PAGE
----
Intrinsic/Mystical/Experiential (Irrational or Non-Rational):


Hindu/Buddhist - What is good is that which liberates us from the ties that bind us to an illusory existence including behaviors consistent with or conducive to attaining such liberation.


Tractarian Wittgenstein – What is good (in the moral sense) is "transcendental" and so inexpressible; it is nothing more than the "sublimity" we feel if we approach life in the right way and then the things we do, arising from such experiences, will be consistent with what we think of as morally good.

Rational Accounts (What we call ethically or morally "good" is determined and justified by reasoned reflection)


Confucianism, Taoism (and, of course, there is an important reasoning component in the ancient Greeks, too, especially in the Socratic position) - What is good is that which promotes and sustains harmony in the universe or in society (this particular formulation also resonates with Plato in ancient Greece)

Enlightenment and Post-Enlightenment

Kantian – What is good is to follow the dictates of reason, which oblige us to do our duties to other rational beings like ourselves (duties which also just happen to basically reflect the classic Christian duties) because reason requires a rational will.

Utilitarianism – What is good is whatever produces the greatest happiness or pleasure for the greatest number (Bentham, Mill, Smart, Williams) This account breaks out into two main versions, act utilitarianism and rule utilitarianism. The first looks to the utility of individual acts while the second to the utility of general rules or principles against which individual acts may be measured. (Another distinction differentiates between the "goods" aimed at, e.g., between happiness, which is construable in a more abstract way and so suggests more sophisticated possibilities, and pleasure, which suggests a more basic phenomenon, suggestive of less laudable objectives.)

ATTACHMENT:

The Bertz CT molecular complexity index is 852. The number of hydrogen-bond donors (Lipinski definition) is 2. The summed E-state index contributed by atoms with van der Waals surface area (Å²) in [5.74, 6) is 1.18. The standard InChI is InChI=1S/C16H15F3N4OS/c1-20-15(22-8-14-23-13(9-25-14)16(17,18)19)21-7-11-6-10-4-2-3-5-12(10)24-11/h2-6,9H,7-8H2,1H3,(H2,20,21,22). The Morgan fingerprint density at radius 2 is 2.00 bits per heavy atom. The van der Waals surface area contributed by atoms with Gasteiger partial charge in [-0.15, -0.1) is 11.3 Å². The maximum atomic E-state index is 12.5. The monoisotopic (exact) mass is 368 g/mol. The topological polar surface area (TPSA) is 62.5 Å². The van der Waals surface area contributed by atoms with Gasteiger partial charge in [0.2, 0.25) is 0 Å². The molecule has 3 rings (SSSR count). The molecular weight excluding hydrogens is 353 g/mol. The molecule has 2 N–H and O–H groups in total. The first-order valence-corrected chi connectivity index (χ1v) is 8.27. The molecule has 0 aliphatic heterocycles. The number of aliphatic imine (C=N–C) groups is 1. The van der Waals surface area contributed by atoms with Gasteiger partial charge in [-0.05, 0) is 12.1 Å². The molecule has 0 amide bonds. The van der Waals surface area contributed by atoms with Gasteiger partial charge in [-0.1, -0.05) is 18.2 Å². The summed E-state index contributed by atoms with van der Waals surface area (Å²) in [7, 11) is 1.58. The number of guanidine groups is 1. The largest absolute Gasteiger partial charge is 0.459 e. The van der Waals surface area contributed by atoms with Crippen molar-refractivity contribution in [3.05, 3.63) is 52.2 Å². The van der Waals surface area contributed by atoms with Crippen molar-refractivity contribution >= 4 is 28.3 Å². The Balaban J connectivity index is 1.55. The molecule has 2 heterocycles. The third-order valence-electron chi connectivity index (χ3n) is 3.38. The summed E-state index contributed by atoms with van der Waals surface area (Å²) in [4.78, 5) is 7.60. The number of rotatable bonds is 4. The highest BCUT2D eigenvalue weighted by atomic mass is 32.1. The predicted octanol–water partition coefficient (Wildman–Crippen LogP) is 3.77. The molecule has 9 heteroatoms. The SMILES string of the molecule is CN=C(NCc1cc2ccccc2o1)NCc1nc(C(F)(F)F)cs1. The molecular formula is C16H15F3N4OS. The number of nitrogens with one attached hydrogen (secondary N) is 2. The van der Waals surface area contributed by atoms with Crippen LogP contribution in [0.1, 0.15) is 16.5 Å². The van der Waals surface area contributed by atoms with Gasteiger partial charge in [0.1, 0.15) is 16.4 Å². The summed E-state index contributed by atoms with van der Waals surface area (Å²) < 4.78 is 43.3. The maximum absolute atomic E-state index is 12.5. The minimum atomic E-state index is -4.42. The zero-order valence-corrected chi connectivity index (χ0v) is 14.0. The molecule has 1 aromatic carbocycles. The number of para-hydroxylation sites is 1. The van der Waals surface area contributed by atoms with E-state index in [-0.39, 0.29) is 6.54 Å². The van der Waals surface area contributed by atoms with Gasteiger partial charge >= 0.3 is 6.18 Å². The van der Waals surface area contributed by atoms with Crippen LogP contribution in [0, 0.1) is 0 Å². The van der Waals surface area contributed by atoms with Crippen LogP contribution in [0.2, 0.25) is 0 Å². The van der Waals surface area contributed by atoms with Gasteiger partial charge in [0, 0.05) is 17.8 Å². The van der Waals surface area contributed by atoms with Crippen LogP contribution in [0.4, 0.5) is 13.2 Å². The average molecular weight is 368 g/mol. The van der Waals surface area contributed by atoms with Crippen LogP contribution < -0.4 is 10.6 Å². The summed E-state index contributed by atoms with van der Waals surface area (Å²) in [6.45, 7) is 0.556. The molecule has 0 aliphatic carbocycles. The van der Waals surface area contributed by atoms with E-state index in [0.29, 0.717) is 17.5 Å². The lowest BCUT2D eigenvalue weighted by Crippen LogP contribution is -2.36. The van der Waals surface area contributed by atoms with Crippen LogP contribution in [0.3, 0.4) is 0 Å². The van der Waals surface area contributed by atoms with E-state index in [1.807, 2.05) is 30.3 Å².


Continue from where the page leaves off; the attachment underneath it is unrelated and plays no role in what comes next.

Contractualism - What is good (in the moral sense) is whatever is supportive of the implicit contract(s) into which we enter with other human beings in order to live together effectively in social groups (Hobbes, Locke, Rousseau, sometimes Kant). Humans are thought to be inclined toward, and so capable of, entering into such arrangements, which arrangements require particular behavioral practices like honesty, loyalty, law abidingness, etc. (One version -- T. M. Scanlon's -- argues for standards based on what reasonable people can be expected to grant if the standards were applied to themselves.)

Non-Religious/Non-Rational Accounts (What we call ethically or morally "good" is built into our human nature/capabilities and is not dependent on reasoning to justify it.)


Intutitionism – What is good (or right) is knowable directly, as we know our most basic perceptions, and not amenable to further description or reduction to anything more basic than itself (Moore, Sidgwick). We know the good when we see it!

Linguistic (the later Wittgenstein) – What we mean by "good" depends on the different uses we make of the word and other words like it.

Skeptical/Rejectionist Accounts (What we call ethically or morally "good" is non-factual and therefore non-justifiable.)


Humean – What we call “good” is what we feel affinity for albeit without any supportable basis that can be rationally argued for.


Emotivism –What is good is not an intelligible statement but only the expression of our sentiments about things (see logical postivists like the early Ayer)

Subjectivism – What is good is whatever we like, prefer, etc. (Paul Edwards)